And of course, LQD closed out this ugly week at a new all-time high. When that ETF blows up, will be breathtaking.

    • Setarcos says:

      Astute observation. The FED is in a fight for the 1st time in its century long existence.

      it would be nice for this to be written about, but virtually everyone is now stuck in confirmation bias mode anyway so it would only reach a few.

      • Ppp says:

        Don’t worry. That bias will end when people get their 401 statements. But this time, no panic. Why? Because middle class people know they have been coconspirators in the world Ponzi for ten years. Our middle class scum can’t plead innocence anymore, and they know it.

        There will be no more Chuck Schumer saying, Mr. Chairman, get to work. It’s over for suburbia.

      • polecat says:

        I say we put a fire-hardened stake through it’s blackened heart, once and for all. Put everything back under the influence of the Treasury Dept. and not allow BIG BANKSTER to run the show !

    • MCH says:

      Yeah, noticed that in the brokered CDs as well 6 month and a year are almost the same. Although the sources are not your big banks typically.

    • sunny129 says:

      Before that ETF, junk bond etfs including JNK and HYG have to blow up!

      With Corporate DEBT( leveraged, covenant lite++) most of whom are rated BB are lower, will Fed allow this ‘ the sub-prime’ of 2019 to bust? Doubt it! They will go nuclear to zrp or even NRP!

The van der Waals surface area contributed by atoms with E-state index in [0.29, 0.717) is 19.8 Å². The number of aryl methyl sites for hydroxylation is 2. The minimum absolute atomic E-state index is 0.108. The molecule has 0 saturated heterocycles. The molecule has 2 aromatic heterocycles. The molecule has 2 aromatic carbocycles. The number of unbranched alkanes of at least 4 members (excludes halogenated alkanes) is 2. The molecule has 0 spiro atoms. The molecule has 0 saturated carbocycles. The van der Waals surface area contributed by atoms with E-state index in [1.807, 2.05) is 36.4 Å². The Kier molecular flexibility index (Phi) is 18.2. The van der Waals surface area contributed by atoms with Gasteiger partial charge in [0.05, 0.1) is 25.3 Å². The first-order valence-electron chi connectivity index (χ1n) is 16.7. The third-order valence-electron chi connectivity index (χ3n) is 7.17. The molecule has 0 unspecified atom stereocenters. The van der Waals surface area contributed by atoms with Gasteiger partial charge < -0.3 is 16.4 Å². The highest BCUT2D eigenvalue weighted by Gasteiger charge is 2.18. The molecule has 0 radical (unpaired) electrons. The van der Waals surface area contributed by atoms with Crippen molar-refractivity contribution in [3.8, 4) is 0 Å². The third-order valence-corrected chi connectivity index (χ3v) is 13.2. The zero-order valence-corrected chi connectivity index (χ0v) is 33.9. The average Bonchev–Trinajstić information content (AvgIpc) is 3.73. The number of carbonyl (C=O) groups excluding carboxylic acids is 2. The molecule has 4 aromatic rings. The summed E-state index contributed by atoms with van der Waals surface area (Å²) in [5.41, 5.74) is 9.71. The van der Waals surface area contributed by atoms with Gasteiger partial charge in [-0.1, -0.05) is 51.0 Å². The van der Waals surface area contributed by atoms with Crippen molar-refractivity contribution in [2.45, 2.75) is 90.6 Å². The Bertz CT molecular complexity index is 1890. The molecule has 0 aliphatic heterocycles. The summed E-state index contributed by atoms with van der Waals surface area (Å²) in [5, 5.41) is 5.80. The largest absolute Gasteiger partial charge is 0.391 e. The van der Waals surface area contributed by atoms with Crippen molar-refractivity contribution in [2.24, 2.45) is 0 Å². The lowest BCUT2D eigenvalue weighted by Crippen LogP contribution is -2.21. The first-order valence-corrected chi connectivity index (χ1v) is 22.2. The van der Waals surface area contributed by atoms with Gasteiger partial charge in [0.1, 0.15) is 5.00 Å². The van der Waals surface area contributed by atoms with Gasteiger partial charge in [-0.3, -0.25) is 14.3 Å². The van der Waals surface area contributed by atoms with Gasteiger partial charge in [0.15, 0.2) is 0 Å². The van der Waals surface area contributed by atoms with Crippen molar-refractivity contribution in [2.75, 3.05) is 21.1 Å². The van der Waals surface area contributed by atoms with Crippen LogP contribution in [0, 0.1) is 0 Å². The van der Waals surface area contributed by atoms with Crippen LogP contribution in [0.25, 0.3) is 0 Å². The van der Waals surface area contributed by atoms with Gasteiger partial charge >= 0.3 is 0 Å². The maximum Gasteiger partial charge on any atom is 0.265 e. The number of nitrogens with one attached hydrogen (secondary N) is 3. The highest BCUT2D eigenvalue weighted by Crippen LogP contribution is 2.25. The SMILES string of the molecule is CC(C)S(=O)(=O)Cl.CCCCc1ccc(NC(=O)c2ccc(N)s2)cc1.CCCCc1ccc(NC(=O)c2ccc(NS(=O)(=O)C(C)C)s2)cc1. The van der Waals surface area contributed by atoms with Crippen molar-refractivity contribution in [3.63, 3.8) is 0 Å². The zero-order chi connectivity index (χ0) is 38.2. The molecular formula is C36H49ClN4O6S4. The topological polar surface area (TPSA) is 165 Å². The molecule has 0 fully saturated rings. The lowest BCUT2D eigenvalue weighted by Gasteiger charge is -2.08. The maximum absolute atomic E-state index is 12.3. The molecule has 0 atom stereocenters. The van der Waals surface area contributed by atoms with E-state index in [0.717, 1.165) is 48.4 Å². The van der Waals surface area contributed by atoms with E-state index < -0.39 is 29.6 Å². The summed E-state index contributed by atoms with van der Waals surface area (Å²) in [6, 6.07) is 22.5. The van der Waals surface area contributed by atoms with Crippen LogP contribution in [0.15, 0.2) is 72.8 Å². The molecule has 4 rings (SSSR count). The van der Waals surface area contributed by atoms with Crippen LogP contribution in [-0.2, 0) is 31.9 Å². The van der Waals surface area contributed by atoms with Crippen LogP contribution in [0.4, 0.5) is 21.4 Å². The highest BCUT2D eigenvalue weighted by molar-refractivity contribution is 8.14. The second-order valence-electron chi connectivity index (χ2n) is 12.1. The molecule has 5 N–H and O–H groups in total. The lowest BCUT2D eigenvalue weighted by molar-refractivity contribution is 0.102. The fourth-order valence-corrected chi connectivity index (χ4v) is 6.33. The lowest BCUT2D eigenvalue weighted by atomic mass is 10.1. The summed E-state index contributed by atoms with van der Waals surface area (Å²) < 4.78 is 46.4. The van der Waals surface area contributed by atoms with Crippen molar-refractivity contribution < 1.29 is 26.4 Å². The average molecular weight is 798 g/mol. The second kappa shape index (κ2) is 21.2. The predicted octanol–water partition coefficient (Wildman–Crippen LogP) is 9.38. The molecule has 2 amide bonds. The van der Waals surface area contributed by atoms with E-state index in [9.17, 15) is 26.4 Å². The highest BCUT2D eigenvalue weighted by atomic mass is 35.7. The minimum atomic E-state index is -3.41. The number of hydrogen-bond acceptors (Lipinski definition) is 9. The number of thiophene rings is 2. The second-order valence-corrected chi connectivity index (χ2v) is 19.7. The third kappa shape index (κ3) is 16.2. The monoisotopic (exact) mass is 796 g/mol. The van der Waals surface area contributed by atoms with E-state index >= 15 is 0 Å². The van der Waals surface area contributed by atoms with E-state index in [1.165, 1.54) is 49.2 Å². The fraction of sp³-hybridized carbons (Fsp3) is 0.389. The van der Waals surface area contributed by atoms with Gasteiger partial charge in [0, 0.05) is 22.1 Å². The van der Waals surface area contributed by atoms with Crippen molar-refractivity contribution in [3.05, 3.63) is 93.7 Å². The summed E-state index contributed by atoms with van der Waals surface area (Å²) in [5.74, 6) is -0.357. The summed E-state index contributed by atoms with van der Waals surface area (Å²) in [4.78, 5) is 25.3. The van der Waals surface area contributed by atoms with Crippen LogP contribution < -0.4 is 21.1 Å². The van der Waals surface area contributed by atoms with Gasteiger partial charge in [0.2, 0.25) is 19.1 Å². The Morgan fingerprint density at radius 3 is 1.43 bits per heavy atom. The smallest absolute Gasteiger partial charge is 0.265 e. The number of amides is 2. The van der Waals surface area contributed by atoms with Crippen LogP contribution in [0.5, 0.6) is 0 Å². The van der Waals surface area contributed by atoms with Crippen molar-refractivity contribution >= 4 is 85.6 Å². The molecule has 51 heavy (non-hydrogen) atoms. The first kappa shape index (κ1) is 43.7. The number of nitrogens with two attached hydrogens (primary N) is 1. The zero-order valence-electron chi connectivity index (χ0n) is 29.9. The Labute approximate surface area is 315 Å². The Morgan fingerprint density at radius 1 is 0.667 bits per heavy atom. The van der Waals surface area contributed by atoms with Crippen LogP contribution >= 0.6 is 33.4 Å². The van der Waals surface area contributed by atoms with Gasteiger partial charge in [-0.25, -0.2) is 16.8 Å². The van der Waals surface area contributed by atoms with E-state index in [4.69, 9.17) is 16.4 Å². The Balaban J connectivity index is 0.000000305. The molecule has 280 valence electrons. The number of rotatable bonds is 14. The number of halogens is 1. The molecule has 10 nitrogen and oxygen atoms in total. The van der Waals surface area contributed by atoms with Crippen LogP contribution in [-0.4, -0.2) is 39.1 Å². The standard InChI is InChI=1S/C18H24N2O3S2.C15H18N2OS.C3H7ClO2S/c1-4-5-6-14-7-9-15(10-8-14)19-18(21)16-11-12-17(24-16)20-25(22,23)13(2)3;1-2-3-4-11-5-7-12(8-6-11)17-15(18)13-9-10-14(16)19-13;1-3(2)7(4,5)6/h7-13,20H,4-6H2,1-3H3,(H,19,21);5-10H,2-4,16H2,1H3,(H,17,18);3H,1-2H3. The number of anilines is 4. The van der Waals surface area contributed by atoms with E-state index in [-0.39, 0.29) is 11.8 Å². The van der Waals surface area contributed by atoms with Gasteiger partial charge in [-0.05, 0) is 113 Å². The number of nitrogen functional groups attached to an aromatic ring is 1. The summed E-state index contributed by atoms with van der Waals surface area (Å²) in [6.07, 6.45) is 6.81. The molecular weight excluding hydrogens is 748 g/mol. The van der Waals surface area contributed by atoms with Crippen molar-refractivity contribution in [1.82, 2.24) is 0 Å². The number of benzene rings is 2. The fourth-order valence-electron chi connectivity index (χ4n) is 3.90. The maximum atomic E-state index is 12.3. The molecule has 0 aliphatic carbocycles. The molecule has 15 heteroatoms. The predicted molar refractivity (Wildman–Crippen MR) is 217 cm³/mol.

Interesting days ahead.

      Holding LQD with some puts for protection while making money will calls on HYG (+some puts for insurance!)

  5. ZeroBrain says:

    I want to know how Wolf writes 1-2k intelligible words per day. That’s what I want to know. What kind of drugs … can we expect pharmaceuticals to outperform nexts quarter?

  6. WES says:

    Well on the sunny side, my badly beaten up zombie gold stocks are up about 8% in May.

  7. Suzie Alcatrez says:

    At this point, i’m hoping Larry Kudlow gets replaced by Cramer.

  8. Paulo says:

    Poor Fangman. But what great diversion therapy every time the Russia news hits big. See? Mueller’s off the front page in less than 24 hours and all it took was new tariff threats, China trade war escalation, and another mass shooting. Time for golf!!

  9. Ididsa says:

    The administration = volatility

    • cd says:

      wall street volatility is mm’s not admins…..
      backwardation on vix says this is no big deal…

  10. Dave K. says:

    Correct me if I’m wrong, but didn’t a wise man once say something like “nothing goes to hell in a straight line”?

    Once the SP500 peaked again, I dumped it all and paid off my primary home. I’m a young guy but I see where this is heading….

    Main St. couldn’t be any busier though if you’re a contractor….maybe other’s did the same, my company might set a sales record this year, we can’t even take on any more work!

    • Lance Manly says:

      Your main street. Construction is very localized, though the data is volatile and prone to updates it looks to have peaked in May 2018 These data are not adjusted for inflation so it is probably flatter.

      • Dave K. says:

        You could be right. But here in MA things are booming, and will continue for a bit. Painters already not accepting new houses to be painted, plumbers booked a month out, landscapers not taking on new clients. Things are good here….FOR NOW

        • sc7 says:

          Sounds just like 2006

        • John Taylor says:

          Construction is still booming here in LA as well. Lots of highrise apartments, senior centers, etc. A lot of buildings breaking ground this year, and a lot of plans developing on projects further out.